Why did they leave Ireland?  Was it to pursue the American dream?  Was it to avoid hunger and hardship?  The Irish Famine of 1879 certainly caused both hunger and widespread fear. Was there a family disagreement?  It could be all of these but it is doubtful that we will ever find out for sure.  Or, it could simply be that America asked people from Ireland to come.  From A History of the Irish Settlers in North America, Thomas D'Arcy says the following:

“In 1775, before these United States had existence, - before her stars had lighted her to glory, or her stripes had been felt by her foes,  before the voice of independence had been heard on her mountains, or the shouts of victory had echoed through her valleys,  her statesmen and patriots assembled at her seat of government, in their future Hall of Independence, and, by a public address, made known to the world her grateful and affectionate sympathy and respect for the Parliament and the people of Ireland, kindly inviting her people to come and inhabit 'the fertile regions of America.' Many thousands accepted the invitation and by their toils and their sufferings, their sweat and their blood, assisted to make 'Great, Glorious and Free,' the country which adopted them.”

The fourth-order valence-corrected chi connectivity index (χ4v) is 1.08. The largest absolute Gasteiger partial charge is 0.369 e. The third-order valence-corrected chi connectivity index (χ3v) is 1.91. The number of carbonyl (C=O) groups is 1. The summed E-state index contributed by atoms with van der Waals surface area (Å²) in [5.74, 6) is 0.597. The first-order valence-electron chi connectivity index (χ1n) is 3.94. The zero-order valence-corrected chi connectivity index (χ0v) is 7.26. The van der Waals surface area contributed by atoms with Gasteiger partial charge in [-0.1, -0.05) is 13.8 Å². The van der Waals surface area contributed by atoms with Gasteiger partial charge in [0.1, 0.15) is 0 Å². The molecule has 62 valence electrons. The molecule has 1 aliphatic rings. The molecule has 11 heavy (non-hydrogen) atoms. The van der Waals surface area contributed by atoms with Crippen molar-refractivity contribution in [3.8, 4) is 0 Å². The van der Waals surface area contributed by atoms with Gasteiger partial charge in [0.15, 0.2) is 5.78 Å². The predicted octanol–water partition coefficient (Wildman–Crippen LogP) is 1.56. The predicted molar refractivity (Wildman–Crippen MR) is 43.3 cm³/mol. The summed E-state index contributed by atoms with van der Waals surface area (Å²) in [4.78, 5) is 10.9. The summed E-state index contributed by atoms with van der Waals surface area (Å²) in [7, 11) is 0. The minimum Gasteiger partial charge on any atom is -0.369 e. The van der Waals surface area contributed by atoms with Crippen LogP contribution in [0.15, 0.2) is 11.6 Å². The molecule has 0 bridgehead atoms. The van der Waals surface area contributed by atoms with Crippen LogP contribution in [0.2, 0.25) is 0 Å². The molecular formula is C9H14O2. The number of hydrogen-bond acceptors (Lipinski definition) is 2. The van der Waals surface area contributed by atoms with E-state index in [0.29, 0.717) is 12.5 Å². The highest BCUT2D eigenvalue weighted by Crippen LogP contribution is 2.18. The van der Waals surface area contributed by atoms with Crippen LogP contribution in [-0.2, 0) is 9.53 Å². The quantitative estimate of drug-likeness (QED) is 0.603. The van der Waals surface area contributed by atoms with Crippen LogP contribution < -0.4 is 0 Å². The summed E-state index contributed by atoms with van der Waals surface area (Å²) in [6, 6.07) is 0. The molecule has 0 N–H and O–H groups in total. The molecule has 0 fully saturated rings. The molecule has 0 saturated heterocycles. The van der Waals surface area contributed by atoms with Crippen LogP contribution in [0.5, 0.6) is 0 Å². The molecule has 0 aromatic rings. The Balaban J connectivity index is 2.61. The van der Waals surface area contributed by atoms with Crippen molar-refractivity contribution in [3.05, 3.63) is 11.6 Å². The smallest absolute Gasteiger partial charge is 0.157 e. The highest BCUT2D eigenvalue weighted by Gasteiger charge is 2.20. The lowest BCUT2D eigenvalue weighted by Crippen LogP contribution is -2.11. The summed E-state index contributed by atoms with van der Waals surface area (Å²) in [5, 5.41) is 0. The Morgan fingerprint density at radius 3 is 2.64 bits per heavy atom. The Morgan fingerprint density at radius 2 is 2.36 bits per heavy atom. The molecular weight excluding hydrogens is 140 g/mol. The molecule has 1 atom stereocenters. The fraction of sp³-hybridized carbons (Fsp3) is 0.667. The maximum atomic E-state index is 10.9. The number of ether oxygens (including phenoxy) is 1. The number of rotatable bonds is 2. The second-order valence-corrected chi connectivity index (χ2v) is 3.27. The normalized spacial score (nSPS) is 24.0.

Continuing from this same book, this may explain why the immigrants thought the “streets were lined with gold” certainly reflecting a flourishing and free country:   “In the spring of 1847, a national meeting was held at Washington, at which Mr. Dallas, Vice-President of the United States, took the chair. Mr. Webster, Mr. Cass, and other eminent senators, spoke. The government placed two vessels of war, "The Macadonian" and "The Jamestown," at the disposal of the committee sitting in Boston and New York. Boston and New England, it is calculated, contributed nearly a quarter of a million dollars, and New York City and state an equal amount. The Protestant as well as the Catholic pulpit resounded with appeals for "aid to Ireland." Sect and party were forgotten, and all-embracing charity ruled the New World, unopposed. America was even more blessed in the giving, than Ireland was in receiving, such assistance.